The main focus of my research is understanding how the
epithelium responds to injury and how normal injury response
processes are subverted in the development of malignancy. I am
using the Myeloid Translocation Gene family as the model for these
studies, in particular the role of myeloid translocation genes
(MTGs) in intestinal biology with emphasis on gut development, stem
cell function, and epithelial migration. MTGR1 (Myeloid
Translocation Gene, Related-1), MTG8 and MTG16 are members of a
gene family originally identified as targets of chromosomal
translocation in acute myeloid leukemia (AML). MTG family members
act as transcriptional repressors and interact with other
corepressors mSin3, N-CoR/SMRT and histone deacetylases (HDAC1-3).
Chromosomal translocations often target master regulatory genes
that affect growth, differentiation and apoptosis. These
translocations create fusion proteins (e.g. RUNX1/MTG8 is the
fusion protein generated by the t(8;21) translocation), that
repress RUNX1-regulated genes. In addition, these fusion proteins
associate with endogenous MTG family members and possibly
inactivate MTG functions. This would suggest that loss of MTG
factor action might predispose the cell to tumorigenesis.
Consistent with this hypothesis, MTG16 was identified as a putative
tumor suppressor in breast cancer.
The critical role of MTG family members in gut biology was first uncovered when mice were genetically engineered to remove Mtg8/Eto. A quarter of these mice show a deletion of the entire midgut leading to embryonic lethality. Similar studies by the Hiebert lab with Mtgr1-null mice indicated that MTGR1 was required for the formation of the secretory lineage in the small intestine. In unpublished work from the Hiebert lab, Mtg16-null animals display a dramatic hematopoetic stem cell defect (Irvin et al.,). Furthermore, the gut in these animals shows increased proliferation and slight increase in epithelial apoptosis. We have identified TCF4, the terminal effector of wnt signaling, as a binding partner for MTG mediated repression, thus implicating MTGs in negatively regulating wnt signals. To uncover further colonic phenotypes we stressed the stem cell compartment of the colon by inducing colitis using dextran sodium sulfate, an agent commonly used to induce acute colitis in rodents. We uncovered a striking phenotype, namely that these animals developed a severe, intense colitis; which translated into chronic colitis. Collectively, the gene knockout studies suggest that MTG transcriptional co-repressors play a critical role in stem-cell biology in both the gut and in hematopoiesis. I am currently investigating three important aspects of MTGs in intestinal biology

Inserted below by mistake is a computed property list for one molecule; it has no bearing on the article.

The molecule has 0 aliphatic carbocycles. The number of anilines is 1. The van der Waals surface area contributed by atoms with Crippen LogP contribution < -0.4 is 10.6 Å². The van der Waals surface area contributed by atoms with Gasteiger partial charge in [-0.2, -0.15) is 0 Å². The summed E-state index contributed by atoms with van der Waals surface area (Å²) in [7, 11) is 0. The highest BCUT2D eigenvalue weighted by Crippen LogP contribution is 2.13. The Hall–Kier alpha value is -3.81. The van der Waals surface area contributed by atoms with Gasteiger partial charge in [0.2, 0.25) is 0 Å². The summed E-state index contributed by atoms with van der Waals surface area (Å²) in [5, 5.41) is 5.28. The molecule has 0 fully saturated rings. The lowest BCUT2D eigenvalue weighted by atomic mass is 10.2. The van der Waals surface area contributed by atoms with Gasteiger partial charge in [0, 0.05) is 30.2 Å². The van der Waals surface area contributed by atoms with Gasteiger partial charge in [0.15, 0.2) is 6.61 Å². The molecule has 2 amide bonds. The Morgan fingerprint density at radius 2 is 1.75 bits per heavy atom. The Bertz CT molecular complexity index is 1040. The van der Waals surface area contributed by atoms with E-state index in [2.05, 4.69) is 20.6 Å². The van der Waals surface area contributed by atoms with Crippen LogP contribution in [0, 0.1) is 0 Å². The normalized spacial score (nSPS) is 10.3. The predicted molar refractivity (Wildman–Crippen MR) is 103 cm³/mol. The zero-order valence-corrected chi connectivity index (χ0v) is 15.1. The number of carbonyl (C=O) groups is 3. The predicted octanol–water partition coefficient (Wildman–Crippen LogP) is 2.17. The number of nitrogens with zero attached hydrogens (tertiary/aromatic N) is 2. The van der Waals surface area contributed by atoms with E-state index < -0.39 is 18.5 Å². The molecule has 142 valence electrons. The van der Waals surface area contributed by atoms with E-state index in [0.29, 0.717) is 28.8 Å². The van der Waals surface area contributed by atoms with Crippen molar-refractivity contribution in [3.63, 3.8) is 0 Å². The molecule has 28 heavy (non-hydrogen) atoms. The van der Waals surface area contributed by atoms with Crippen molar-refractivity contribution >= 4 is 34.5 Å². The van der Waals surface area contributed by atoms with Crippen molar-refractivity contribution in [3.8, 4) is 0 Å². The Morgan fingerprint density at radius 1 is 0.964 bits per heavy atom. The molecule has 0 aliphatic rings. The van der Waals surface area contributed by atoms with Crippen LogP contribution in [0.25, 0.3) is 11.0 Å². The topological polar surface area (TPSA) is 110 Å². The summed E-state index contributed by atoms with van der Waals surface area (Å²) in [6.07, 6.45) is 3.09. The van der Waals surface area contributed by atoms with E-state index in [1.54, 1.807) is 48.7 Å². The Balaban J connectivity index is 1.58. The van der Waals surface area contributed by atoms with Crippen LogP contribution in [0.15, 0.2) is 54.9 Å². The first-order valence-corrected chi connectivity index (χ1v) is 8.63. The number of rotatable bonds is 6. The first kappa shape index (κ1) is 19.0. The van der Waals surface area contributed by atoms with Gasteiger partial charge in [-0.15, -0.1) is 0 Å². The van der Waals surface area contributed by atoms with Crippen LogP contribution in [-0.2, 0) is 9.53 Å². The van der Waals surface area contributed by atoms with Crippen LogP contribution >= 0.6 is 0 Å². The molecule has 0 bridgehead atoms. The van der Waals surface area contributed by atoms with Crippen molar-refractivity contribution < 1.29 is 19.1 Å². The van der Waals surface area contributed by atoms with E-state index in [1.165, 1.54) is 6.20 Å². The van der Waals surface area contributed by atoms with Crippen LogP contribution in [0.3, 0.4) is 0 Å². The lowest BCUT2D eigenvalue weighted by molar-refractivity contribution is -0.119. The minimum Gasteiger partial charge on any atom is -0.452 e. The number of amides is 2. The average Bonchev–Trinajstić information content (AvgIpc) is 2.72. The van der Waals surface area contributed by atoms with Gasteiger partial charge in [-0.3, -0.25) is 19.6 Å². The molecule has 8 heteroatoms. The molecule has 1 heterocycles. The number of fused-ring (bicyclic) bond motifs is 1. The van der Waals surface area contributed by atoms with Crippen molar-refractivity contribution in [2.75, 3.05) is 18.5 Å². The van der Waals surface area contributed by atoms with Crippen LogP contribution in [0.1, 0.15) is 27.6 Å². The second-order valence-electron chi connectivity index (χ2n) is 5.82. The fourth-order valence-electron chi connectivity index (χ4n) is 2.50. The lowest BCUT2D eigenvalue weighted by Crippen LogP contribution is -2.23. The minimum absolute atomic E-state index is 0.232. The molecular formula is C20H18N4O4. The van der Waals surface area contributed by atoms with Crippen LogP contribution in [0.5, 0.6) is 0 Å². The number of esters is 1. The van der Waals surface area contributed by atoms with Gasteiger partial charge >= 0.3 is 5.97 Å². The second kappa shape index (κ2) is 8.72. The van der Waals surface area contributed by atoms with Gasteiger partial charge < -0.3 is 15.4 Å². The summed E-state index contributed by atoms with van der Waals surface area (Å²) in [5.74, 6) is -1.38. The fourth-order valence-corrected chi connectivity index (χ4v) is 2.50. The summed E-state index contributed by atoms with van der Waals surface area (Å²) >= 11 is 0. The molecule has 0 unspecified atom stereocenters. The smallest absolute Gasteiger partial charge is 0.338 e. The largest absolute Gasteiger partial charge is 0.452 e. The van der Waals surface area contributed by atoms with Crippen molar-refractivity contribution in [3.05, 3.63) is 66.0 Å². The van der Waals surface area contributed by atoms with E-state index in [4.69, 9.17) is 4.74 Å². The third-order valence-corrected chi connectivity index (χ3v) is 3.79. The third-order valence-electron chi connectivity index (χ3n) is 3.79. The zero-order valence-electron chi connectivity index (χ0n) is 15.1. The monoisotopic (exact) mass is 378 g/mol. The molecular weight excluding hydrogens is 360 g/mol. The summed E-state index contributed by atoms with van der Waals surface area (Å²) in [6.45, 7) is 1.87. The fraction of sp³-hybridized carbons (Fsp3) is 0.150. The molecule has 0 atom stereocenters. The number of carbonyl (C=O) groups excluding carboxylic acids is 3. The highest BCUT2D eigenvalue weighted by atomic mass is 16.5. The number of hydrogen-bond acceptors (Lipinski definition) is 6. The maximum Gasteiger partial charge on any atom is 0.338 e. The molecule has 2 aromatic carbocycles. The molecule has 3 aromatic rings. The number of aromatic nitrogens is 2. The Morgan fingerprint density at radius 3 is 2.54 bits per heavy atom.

Mtgr1-null mice exhibit increased enterocyte proliferation, apoptosis, enhanced epithelial migration and exhibit a profound sensitivity to chemically induced colitis. My laboratory is focused on defining the molecular basis for these observations and to determine the relevance to inflammatory bowel disease and inflammatory carcinogenesis. There are three main projects:
1) Functional characterization of MTG colorectal cancer associated mutations
A) Biochemical and biological characterization
B) in vivo characterization using a "knockin" mouse model
2) Determining the role of MTGs in epithelial wound healing and repair processes
A) Cell culture based studies using Mtgr1-null conditionally transformed intestinal epithelial cell lines
B) Intestinal injury models using Mtgr1 and Mtg16-null mice.
C) Colorectal carcinogenesis models (AOM/DSS, Min mouse) intercrosses.
3) Role of co-repressor complex composition on function with emphasis on Kaiso-MTG interactions.
The following timeline graph is generated from all co-authored publications.Featured publications are shown below:
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MeSH terms are retrieved from PubMed records. Learn more.
Key: MeSH Term Keywordanimal models of wound healing Anticarcinogenic Agents Carcinoma Celecoxib colitis colon cancer Cyclooxygenase 2 Inhibitors Cyclooxygenase Inhibitors Endothelium, Vascular Enterocytes epithelial biology Gamma Rays Goblet Cells HT29 Cells Hypertension IBD Inflammation Interleukin-6 Interleukin-17 Kidney Lymphokines Mice, Transgenic Middle Aged Muscle Proteins Neoplasms, Experimental Oligonucleotide Probes Organ Size Polymorphism, Genetic Pulmonary Embolism Reverse Transcriptase Polymerase Chain Reaction Selenoprotein P Signal Transduction Tomography, X-Ray Computed Transcription, Genetic Transcription Factor 7-Like 2 Protein